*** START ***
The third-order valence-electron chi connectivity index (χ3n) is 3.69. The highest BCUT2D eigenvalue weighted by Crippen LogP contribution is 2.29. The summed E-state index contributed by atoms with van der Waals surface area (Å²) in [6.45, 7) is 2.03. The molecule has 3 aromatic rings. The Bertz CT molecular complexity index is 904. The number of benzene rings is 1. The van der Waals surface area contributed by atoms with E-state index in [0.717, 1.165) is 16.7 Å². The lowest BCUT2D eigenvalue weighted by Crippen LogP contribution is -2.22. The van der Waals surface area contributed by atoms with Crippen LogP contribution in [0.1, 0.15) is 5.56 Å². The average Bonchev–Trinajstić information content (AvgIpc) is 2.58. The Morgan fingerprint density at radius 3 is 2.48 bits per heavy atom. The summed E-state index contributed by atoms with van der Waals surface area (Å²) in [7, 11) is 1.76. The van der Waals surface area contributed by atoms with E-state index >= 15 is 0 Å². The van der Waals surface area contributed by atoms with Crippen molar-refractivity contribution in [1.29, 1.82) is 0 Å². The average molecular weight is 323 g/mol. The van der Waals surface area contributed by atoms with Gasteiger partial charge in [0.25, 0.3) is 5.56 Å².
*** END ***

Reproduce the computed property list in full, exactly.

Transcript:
The third-order valence-electron chi connectivity index (χ3n) is 3.69. The highest BCUT2D eigenvalue weighted by Crippen LogP contribution is 2.29. The summed E-state index contributed by atoms with van der Waals surface area (Å²) in [6.45, 7) is 2.03. The molecule has 3 aromatic rings. The Bertz CT molecular complexity index is 904. The number of benzene rings is 1. The van der Waals surface area contributed by atoms with E-state index in [0.717, 1.165) is 16.7 Å². The lowest BCUT2D eigenvalue weighted by Crippen LogP contribution is -2.22. The van der Waals surface area contributed by atoms with Crippen LogP contribution in [0.1, 0.15) is 5.56 Å². The average Bonchev–Trinajstić information content (AvgIpc) is 2.58. The Morgan fingerprint density at radius 3 is 2.48 bits per heavy atom. The summed E-state index contributed by atoms with van der Waals surface area (Å²) in [7, 11) is 1.76. The van der Waals surface area contributed by atoms with E-state index >= 15 is 0 Å². The van der Waals surface area contributed by atoms with Crippen molar-refractivity contribution in [1.29, 1.82) is 0 Å². The average molecular weight is 323 g/mol. The van der Waals surface area contributed by atoms with Gasteiger partial charge in [0.25, 0.3) is 5.56 Å².